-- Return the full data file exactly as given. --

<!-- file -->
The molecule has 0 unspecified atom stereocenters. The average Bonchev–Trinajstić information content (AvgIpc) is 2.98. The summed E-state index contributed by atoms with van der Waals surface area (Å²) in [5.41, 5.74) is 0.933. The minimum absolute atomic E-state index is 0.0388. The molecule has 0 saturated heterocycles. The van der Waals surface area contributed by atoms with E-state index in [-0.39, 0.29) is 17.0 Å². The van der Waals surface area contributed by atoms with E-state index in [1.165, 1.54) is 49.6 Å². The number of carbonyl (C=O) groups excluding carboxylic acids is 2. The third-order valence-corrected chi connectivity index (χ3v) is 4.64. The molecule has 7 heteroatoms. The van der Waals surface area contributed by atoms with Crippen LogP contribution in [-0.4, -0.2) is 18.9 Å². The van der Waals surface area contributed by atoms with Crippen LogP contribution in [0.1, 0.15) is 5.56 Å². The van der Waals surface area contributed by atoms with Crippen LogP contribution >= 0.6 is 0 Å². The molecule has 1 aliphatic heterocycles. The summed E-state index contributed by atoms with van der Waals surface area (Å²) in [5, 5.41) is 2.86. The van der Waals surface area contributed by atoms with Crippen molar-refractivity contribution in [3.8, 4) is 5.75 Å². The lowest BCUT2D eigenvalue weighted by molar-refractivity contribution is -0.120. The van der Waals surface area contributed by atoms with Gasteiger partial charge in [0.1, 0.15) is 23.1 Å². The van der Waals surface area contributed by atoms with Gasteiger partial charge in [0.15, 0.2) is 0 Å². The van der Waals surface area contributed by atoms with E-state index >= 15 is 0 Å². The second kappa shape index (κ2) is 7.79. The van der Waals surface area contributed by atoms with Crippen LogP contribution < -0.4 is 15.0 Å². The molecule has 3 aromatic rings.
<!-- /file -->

The molecule has 0 unspecified atom stereocenters. The average Bonchev–Trinajstić information content (AvgIpc) is 2.98. The summed E-state index contributed by atoms with van der Waals surface area (Å²) in [5.41, 5.74) is 0.933. The minimum absolute atomic E-state index is 0.0388. The molecule has 0 saturated heterocycles. The van der Waals surface area contributed by atoms with E-state index in [-0.39, 0.29) is 17.0 Å². The van der Waals surface area contributed by atoms with E-state index in [1.165, 1.54) is 49.6 Å². The number of carbonyl (C=O) groups excluding carboxylic acids is 2. The third-order valence-corrected chi connectivity index (χ3v) is 4.64. The molecule has 7 heteroatoms. The van der Waals surface area contributed by atoms with Crippen LogP contribution in [-0.4, -0.2) is 18.9 Å². The van der Waals surface area contributed by atoms with Crippen LogP contribution in [0.1, 0.15) is 5.56 Å². The van der Waals surface area contributed by atoms with Crippen LogP contribution >= 0.6 is 0 Å². The molecule has 1 aliphatic heterocycles. The summed E-state index contributed by atoms with van der Waals surface area (Å²) in [5, 5.41) is 2.86. The van der Waals surface area contributed by atoms with Crippen molar-refractivity contribution in [3.8, 4) is 5.75 Å². The lowest BCUT2D eigenvalue weighted by molar-refractivity contribution is -0.120. The van der Waals surface area contributed by atoms with Gasteiger partial charge in [0.1, 0.15) is 23.1 Å². The van der Waals surface area contributed by atoms with Gasteiger partial charge in [0.15, 0.2) is 0 Å². The van der Waals surface area contributed by atoms with E-state index >= 15 is 0 Å². The second kappa shape index (κ2) is 7.79. The van der Waals surface area contributed by atoms with Crippen LogP contribution < -0.4 is 15.0 Å². The molecule has 3 aromatic rings.